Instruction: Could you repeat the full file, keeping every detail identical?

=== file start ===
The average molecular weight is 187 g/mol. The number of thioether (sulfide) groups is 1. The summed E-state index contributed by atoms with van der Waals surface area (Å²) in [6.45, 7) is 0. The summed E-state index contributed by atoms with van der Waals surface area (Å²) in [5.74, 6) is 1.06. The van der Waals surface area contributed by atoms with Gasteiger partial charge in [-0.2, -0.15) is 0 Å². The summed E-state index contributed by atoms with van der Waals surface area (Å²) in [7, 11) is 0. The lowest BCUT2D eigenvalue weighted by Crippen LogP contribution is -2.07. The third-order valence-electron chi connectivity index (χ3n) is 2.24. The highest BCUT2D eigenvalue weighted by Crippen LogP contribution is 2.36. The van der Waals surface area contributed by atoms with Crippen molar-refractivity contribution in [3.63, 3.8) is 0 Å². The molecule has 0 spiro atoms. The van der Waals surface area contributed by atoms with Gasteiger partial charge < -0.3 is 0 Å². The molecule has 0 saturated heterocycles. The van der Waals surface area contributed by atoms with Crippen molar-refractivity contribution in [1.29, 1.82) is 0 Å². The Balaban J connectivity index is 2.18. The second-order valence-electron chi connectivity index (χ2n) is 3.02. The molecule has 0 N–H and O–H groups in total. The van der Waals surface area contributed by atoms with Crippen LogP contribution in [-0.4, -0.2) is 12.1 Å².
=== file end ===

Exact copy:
The average molecular weight is 187 g/mol. The number of thioether (sulfide) groups is 1. The summed E-state index contributed by atoms with van der Waals surface area (Å²) in [6.45, 7) is 0. The summed E-state index contributed by atoms with van der Waals surface area (Å²) in [5.74, 6) is 1.06. The van der Waals surface area contributed by atoms with Gasteiger partial charge in [-0.2, -0.15) is 0 Å². The summed E-state index contributed by atoms with van der Waals surface area (Å²) in [7, 11) is 0. The lowest BCUT2D eigenvalue weighted by Crippen LogP contribution is -2.07. The third-order valence-electron chi connectivity index (χ3n) is 2.24. The highest BCUT2D eigenvalue weighted by Crippen LogP contribution is 2.36. The van der Waals surface area contributed by atoms with Crippen molar-refractivity contribution in [3.63, 3.8) is 0 Å². The molecule has 0 spiro atoms. The van der Waals surface area contributed by atoms with Gasteiger partial charge < -0.3 is 0 Å². The molecule has 0 saturated heterocycles. The van der Waals surface area contributed by atoms with Crippen molar-refractivity contribution in [1.29, 1.82) is 0 Å². The Balaban J connectivity index is 2.18. The second-order valence-electron chi connectivity index (χ2n) is 3.02. The molecule has 0 N–H and O–H groups in total. The van der Waals surface area contributed by atoms with Crippen LogP contribution in [-0.4, -0.2) is 12.1 Å².